Hanging in Oahu for a week with six of my favorite people was a great way to start my retirement, although I really don’t care for the term much. A friend suggested I call it “re-firement,” and I’m inclined to agree.
Hawaii didn’t disappoint me in the least. What an amazing place with God’s beauty at every turn. I’ve always said if I’d gone there earlier in my life, I probably would have never again lived in the Mainland. Being the sucker that I am for all things tropical.
I met my son Adam and his family on their way back from 4 years in S. Korea to be stationed in Savannah, Georgia; first time ever in my time zone. It was a week of long talks in and out of the aquamarine water of Waikiki Beach, snorkeling with the fish in Hanauma Bay, and swimming in the waterfalls of Waimea. We became good buddies with the sea turtles in Waikiki every day and had to remind ourselves that this was their home, not ours.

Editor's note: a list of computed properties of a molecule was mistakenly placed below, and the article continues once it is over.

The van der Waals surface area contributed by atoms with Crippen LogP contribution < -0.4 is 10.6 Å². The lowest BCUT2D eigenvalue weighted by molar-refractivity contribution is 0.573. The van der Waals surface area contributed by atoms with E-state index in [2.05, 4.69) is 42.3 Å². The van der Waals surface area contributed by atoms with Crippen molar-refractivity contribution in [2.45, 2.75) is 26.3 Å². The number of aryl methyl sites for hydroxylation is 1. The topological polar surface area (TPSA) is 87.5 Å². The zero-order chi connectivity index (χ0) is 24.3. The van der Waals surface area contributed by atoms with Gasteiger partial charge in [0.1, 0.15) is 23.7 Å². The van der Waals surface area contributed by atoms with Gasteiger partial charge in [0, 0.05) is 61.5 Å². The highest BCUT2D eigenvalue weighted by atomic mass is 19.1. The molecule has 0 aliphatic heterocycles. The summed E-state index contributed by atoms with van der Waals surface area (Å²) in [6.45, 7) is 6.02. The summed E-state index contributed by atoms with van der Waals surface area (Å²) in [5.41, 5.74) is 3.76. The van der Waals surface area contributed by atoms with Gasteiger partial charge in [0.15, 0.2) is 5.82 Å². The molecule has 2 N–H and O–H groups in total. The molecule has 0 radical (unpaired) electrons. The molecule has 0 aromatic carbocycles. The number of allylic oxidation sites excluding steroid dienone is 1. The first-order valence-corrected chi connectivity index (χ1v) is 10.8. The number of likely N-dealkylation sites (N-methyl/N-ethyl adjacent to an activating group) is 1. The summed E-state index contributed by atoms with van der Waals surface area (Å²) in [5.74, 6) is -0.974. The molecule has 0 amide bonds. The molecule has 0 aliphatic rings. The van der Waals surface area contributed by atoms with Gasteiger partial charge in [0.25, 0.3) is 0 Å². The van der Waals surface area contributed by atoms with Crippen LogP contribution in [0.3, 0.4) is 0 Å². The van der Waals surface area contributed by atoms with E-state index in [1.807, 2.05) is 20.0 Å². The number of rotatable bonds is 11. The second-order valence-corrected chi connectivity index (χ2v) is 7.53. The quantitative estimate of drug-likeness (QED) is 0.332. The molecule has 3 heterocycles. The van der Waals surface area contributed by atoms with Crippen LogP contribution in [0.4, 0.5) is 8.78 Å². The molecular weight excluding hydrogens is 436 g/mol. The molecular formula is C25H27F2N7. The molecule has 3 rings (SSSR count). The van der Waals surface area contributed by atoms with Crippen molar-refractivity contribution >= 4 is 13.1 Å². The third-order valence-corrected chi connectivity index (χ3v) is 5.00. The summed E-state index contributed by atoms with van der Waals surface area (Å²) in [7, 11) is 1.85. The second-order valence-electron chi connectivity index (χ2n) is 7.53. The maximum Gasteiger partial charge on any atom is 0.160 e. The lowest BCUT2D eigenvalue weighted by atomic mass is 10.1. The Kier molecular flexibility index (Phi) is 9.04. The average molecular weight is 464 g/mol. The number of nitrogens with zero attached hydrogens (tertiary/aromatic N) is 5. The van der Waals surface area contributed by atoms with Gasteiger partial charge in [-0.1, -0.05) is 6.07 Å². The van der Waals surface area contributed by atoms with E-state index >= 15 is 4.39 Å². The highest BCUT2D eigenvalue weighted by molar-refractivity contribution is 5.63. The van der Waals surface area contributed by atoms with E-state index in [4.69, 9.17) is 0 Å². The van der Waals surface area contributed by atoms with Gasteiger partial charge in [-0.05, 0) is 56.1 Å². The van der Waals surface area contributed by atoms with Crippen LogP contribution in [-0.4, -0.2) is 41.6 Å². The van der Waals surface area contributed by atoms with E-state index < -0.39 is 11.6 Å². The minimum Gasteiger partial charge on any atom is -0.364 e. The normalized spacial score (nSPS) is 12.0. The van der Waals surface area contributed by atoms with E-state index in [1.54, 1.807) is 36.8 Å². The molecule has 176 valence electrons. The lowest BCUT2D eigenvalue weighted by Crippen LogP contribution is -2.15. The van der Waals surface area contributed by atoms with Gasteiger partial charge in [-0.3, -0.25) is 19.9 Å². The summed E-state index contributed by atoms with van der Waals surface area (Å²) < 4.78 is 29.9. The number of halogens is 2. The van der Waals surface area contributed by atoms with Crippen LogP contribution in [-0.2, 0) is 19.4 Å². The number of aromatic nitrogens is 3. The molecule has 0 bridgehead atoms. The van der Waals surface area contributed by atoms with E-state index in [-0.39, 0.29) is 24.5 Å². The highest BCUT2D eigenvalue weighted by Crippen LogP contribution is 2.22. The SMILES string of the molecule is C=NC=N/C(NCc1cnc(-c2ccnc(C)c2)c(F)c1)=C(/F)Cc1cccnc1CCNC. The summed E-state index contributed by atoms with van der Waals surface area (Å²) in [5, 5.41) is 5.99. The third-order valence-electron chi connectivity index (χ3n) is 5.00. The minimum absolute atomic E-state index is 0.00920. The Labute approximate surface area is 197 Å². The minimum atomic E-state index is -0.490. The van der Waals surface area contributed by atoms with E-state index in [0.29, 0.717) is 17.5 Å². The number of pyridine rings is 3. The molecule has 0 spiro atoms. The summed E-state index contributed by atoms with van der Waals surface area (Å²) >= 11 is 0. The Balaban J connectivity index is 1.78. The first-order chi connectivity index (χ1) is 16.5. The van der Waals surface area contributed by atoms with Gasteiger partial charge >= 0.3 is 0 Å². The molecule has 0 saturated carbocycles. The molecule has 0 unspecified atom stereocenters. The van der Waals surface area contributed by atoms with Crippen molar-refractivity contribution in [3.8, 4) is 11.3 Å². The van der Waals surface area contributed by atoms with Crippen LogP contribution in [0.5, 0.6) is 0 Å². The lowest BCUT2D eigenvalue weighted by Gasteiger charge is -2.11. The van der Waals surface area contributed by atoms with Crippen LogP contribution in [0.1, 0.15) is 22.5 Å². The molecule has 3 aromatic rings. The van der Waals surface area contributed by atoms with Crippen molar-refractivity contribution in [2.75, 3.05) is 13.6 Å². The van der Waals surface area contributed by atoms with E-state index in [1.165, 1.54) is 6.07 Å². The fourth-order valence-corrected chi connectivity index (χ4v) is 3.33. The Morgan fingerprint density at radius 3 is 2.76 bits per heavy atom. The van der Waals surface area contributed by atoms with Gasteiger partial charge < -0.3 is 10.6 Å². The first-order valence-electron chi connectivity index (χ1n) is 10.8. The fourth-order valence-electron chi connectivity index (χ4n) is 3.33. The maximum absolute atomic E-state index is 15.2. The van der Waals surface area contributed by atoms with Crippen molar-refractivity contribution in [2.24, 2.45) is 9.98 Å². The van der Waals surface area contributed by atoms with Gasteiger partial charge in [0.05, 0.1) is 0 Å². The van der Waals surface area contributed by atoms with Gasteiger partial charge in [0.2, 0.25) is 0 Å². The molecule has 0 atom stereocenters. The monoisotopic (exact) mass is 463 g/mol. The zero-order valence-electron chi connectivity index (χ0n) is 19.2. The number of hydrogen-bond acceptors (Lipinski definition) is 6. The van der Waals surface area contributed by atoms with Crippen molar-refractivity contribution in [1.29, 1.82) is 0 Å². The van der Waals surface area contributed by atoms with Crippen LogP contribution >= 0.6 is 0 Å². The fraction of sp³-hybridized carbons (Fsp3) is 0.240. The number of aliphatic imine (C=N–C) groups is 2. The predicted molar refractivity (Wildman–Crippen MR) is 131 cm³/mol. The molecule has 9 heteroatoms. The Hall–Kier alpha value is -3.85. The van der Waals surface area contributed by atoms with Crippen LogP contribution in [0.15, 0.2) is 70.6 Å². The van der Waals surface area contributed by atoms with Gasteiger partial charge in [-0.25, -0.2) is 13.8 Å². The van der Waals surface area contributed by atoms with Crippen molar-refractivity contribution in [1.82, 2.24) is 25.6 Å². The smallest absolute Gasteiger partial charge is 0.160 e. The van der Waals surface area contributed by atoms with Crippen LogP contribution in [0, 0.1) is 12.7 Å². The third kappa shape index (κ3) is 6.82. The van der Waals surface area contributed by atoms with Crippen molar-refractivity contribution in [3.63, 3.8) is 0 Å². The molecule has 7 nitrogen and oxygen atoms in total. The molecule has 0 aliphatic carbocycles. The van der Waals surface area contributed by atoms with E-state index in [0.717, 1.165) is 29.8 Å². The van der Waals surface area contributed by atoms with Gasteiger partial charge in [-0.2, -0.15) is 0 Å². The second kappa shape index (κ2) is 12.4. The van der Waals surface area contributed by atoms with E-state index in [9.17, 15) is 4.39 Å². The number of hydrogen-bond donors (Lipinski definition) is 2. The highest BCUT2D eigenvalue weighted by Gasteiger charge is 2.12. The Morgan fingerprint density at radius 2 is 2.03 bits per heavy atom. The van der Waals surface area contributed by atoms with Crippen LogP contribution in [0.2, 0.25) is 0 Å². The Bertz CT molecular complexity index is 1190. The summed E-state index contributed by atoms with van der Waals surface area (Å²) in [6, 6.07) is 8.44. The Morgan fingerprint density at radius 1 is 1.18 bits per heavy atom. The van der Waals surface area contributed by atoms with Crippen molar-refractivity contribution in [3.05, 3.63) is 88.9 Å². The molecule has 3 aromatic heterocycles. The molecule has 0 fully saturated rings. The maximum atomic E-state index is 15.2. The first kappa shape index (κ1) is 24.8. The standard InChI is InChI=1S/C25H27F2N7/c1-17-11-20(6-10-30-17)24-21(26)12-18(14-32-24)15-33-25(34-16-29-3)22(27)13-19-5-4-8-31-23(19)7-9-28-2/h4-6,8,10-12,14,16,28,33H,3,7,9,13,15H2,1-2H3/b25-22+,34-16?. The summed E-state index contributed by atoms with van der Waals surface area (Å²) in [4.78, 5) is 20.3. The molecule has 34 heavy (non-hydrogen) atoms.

No rental vans were available, so we learned to navigate the bus system which took us all over the island. What better place to meet the local population than on a bus? It was amazing how helpful the locals were, happy to give you the long or short version of where to go, what to see. and even a history lesson or two. It’s apparent that Hawaiians are proud of their culture, and so they should be.
Perhaps we should ask ourselves if we are passing our culture along to others, or more importantly, define just what that culture is. Living in a resort community, I can sometimes feel the squeeze of extra people in town during the summer. I know I need to remember to welcome a tourist and let them know what a special place this is. But then again, maybe I need to be careful not to let the secret out.